asked Her Majesty's Government:What is now the average size of the electorate in constituencies in England, Scotland, Wales and Northern Ireland respectively; andWhich is the constituency in England with the largest number of electors; what this number is; and which constituency in England has the smallest number of electors; and what this number is.
The information requested is contained in the OPCS Monitor Electoral Statistics, reference EL 80/2, issued on 20th May 1980, a copy of which is in the Library of the House. The Monitor contains the provisional 1980 electorate of each constituency together with the number and percentage by which each differs from the electoral quota, that is, the average number of electors in the constituencies in that country. The names and sizes of the largest and smallest constituencies are noted on page 2. Final revised figures for all constituencies will be published by the Office of Population Censuses and Survey in January 1981 in the annual reference volume Electoral Statistics 1980, series EL No. 7.
Employment Of The Handicapped
asked Her Majesty's Government:How much money has been spent by the Department of Employment out of its research funds on subjects connected with the employment of those suffering from, respectively, mental handicap, physical handicap, visual handicap and hearing handicap.
My department has not paid for research on these subjects. I am informed by the Manpower Services Commission that most of their research projects in this area cover a number of disabilities and so it is not possible to disaggregate expenditure by each of the categories requested. However, total expenditure from MSC's research funds on the employment of disabled people for each of the last five financial years is as follows:
Health And Safety: Cprs Review
asked Her Majesty's Government:Whether the report of the review carried out by the Central Policy Review Staff of the cost-effectiveness of methods of implementing policy on health and safety at work has been or will be made available to the Health and Safety Executive.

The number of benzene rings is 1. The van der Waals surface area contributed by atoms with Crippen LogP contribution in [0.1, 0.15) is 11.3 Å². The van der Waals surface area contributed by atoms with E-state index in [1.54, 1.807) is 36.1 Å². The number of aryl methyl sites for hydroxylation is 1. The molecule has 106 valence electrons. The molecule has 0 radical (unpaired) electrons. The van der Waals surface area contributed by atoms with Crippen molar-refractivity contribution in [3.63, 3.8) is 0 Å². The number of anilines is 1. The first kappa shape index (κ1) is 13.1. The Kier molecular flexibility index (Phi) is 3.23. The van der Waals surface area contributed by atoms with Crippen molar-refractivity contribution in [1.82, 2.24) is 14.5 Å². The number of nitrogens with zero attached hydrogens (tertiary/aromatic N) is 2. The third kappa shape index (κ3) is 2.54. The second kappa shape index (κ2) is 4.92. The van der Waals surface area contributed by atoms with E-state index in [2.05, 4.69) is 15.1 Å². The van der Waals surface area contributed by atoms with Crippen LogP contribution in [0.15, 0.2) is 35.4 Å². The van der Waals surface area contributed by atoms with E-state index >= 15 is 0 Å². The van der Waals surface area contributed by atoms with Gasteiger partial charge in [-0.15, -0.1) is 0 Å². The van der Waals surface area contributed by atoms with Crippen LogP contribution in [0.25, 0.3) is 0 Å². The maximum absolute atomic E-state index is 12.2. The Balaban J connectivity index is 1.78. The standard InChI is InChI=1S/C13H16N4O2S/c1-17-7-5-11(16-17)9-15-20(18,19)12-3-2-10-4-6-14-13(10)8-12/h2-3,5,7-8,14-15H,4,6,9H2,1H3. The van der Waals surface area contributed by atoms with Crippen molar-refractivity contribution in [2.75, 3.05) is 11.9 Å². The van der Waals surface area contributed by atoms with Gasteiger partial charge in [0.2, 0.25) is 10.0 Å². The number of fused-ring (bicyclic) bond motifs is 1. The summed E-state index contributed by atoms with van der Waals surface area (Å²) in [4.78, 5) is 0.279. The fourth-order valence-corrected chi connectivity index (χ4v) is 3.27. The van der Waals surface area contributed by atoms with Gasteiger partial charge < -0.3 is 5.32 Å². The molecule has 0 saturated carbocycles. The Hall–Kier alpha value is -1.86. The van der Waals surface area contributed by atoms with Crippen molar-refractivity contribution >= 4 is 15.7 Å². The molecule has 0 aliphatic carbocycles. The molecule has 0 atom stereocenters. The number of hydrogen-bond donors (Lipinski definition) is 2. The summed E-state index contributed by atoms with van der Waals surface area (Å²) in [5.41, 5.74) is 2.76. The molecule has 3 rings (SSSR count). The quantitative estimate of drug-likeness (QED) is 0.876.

Copies of advice by the Central Policy Review Staff on this subject have been made available to the Health and Safety Commission and Executive.
Agriculture And Horticulture: Energy Use
asked Her Majesty's Government:How much energy has been used by agriculture and horticulture in Britain (
a) as fuel and ( d) in the production of fertilisers, herbicides, pesticides etc. applied to the land, during the last three years; what proportion of the value of food produced has been absorbed by energy costs; and whether in their view this proportion is likely to rise or fall in future years.
Energy used directly in agriculture and horticulture has remained close to an annual average of some 1.5 million tonnes of oil equivalent (rather less than 1 per cent. of national energy usage) during the three years 1977, 1978 and 1979. During the same period, primary energy used in fertiliser manufacture has averaged some 2.2 million tonnes of oil equivalent. Energy used in the manufacture of herbicides, pesticides, etc., cannot be sepaartely estimated but is small in relation to that used in fertiliser manufacture.
Costs of direct energy inputs have represented about 4 per cent. of the value of total agricultural output during the last three years. To the extent that energy costs increase in real terms this proportion may be expected to rise, although to an extent constrained by more efficient energy use and conservation.
Air Space Intrusions By Soviet Military Aircraft
asked Her Majesty's Government:Whether they have protested to the Soviet Union over the five or more weekly intrusions into United Kingdom air space by Soviet military aircraft and, if so, what the Soviet response has been; and, if not, whether they will now do so either unilaterally or together with other NATO countries (for instance Norway and Denmark) whose air space is also violated.
Soviet military aircraft regularly fiy into, and are intercepted within, the United Kingdom Air Defence Region, a nationally defined area which has no status in international law. There were on average five such interceptions per week in 1979. The aircraft concerned do not, however, penetrate our territorial air space, and there are therefore no grounds for a protest to be made to the Soviet Union.House adjourned at fifteen minutes past eight o'clock.